William Loeffler is a playwright and journalist from Pittsburgh, Pennsylvania. He worked 15 years writing features for the Pittsburgh Tribune-Review. He has also written travel stories based on his trips to all seven continents. He and his wife, Michelle, ran the Boston Marathon in 2009.
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The organizers of a local 5K are not thankful another race has been scheduled in Cottage Grove two days after their Turkey Day event. Since 2010, the annual Hale to the Bird 5K run/walk on Thanksgiving morning has drawn local runners and walkers to the 3.1-mile course that begins and ends in Hamlet Park. Over 550 participated in last year's pre-gobble gallop, which raised $6,000 for the Friends in Need Food Shelf. This year, however, race organizers have competition: The Cottage Grove Turkey Trot 5K debuts two days later in Kingston Park.
He came on down. He saw. He conquered. Joshua Ryan of Farmington won almost $13,000 as a contestant on a recent episode of "The Price is Right." The longest running game show on television features Drew Carey as emcee. Contestants try to guess the price of various consumer goods. Publicist Raven Tait said that Ryan won a trip to Jackson Hole ski resort in Wyoming, including a stay at the Lexington Hotel, roundtrip airfare for two from Los Angeles, ski lessons and lift tickets and equipment. He also won a his-and-hers sunglasses set from Givenchy.
In what would turn out to be the last day of her life, Amber Pugh made sure to look out for her younger sister. On March 4, 2004, she and Jacque Viall, 22, were enroute to Burnsville on a Saturday afternoon shopping excursion "I only remember her picking me up and we stopped at Erickson's gas station," Viall said. "I remember we turned out onto Route 46. I didn't have my seatbelt on and she told me to put my seat belt on. I kind of looked at her like, 'eh.' I put it on. That's all I remember,"
"What ye sew, so shall ye reap" might be the motto for the Quilters Club at River of Life Church in Hastings. Their Monday night quilting bees double as a prayer group, where needle and thread assume a life their own under skilled fingers, stories are shared and hearts are bared. Quilters need not be affiliated with the church, instructor Jeanne Schanink said. "It's a community outreach, meaning that anyone within the community who wants to come, can," Schanink said. "We don't throw the Bible at people as they're walking in the door. We just give them a taste of it."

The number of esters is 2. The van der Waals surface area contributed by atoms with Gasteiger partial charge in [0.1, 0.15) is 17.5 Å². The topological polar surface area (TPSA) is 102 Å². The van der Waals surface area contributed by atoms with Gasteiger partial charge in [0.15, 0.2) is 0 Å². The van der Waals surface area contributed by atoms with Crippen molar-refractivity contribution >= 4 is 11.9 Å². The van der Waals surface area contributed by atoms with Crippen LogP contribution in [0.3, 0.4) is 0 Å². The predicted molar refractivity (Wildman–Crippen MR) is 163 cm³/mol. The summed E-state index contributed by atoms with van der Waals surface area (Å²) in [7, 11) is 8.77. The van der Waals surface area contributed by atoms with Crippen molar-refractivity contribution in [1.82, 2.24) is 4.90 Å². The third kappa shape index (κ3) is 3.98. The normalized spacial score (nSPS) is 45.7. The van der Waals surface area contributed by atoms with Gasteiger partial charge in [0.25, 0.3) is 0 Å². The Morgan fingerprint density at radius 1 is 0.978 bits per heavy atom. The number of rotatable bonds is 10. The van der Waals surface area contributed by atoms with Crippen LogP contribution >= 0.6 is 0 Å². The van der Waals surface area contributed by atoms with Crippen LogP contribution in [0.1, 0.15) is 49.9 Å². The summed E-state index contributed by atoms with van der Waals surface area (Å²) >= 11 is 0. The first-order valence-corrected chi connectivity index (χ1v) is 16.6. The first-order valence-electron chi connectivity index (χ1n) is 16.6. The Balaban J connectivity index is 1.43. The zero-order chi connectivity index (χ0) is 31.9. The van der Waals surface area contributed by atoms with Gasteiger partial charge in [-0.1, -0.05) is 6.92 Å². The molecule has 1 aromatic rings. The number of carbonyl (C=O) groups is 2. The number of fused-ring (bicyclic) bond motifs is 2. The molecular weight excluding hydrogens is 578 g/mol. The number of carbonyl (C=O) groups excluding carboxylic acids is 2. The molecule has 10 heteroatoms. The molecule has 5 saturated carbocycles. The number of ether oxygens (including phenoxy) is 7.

After two years of uncertainty, a homeless shelter for single men in Dakota County will close Dec. 1. Cochran Recovery Services in Hastings announced it will discontinue its residential housing program, citing losses of up to $80,000 per year. The move will affect 32 residents. "They'll be transitioned to other long-term programing," executive director Richard Terzick said. "We're not just dumping them." Terzick said they will try to place shelter employees in other jobs at Cochran.
The enthusiasms of the late Scott Pengelly were nearly as numerous as his friends. Pengelly, who died Dec. 29, received a sitting ovation Aug. 23, when a wrought-iron "Tree of Life" bench was dedicated in his honor at the Minnesota State Fairgrounds. Friends, family and former colleagues at the Department of Natural Resources gathered to celebrate the man described on the bench inscription as "dedicated DNR spokesman, outdoorsman, conservationist, State Fair enthusiast and friend."
A Rosemount High School graduate died in a four-vehicle crash Aug. 21 in Omaha, Neb. Joan R. Ocampo-Yambing, 19, was one of four college students in a 2013 Toyota Prius. They reportedly were en route to view the solar eclipse in Lincoln when they were rear-ended shortly before 10 a.m. by a semi-truck driven by Robert J. Richmond on westbound Interstate 80. Police said Richmond, 69, failed to notice that traffic on the interstate had backed up. Richmond was not injured and an investigation is underway.
For Lenore Weir, directing "Legally Blonde: The Musical" for Woodbury Community Theatre is a bit like going shopping with its irrepressible heroine, Elle Woods. It's not always easy to keep with such a force of nature. "The way it's written, it never, ever stops," said Weir, who lives in Cottage Grove. "It's not like an old-fashioned show where you have end-of-scene plus a blackout and you change the set. That's not how it works."
It didn't take long for the Films in 5 Festival to attract talent beyond its Cottage Grove borders. Last year's sophomore event drew at least two filmmakers from Minneapolis. They included John Akre, who took second place for his film "Minneapolis Beneath the Asphalt Part 1: The City Changes."
Extreme Sandbox began as a recreation center that turned work machines into play. Instead of swinging at fastballs in a batting cage simulator or circling the go-cart track, folks could blow off steam at the controls of a bulldozer or wheel loader. But the 10-acre "sandbox" in Hastings has gained popularity as a training ground for students who might be interested in a career in the construction industry.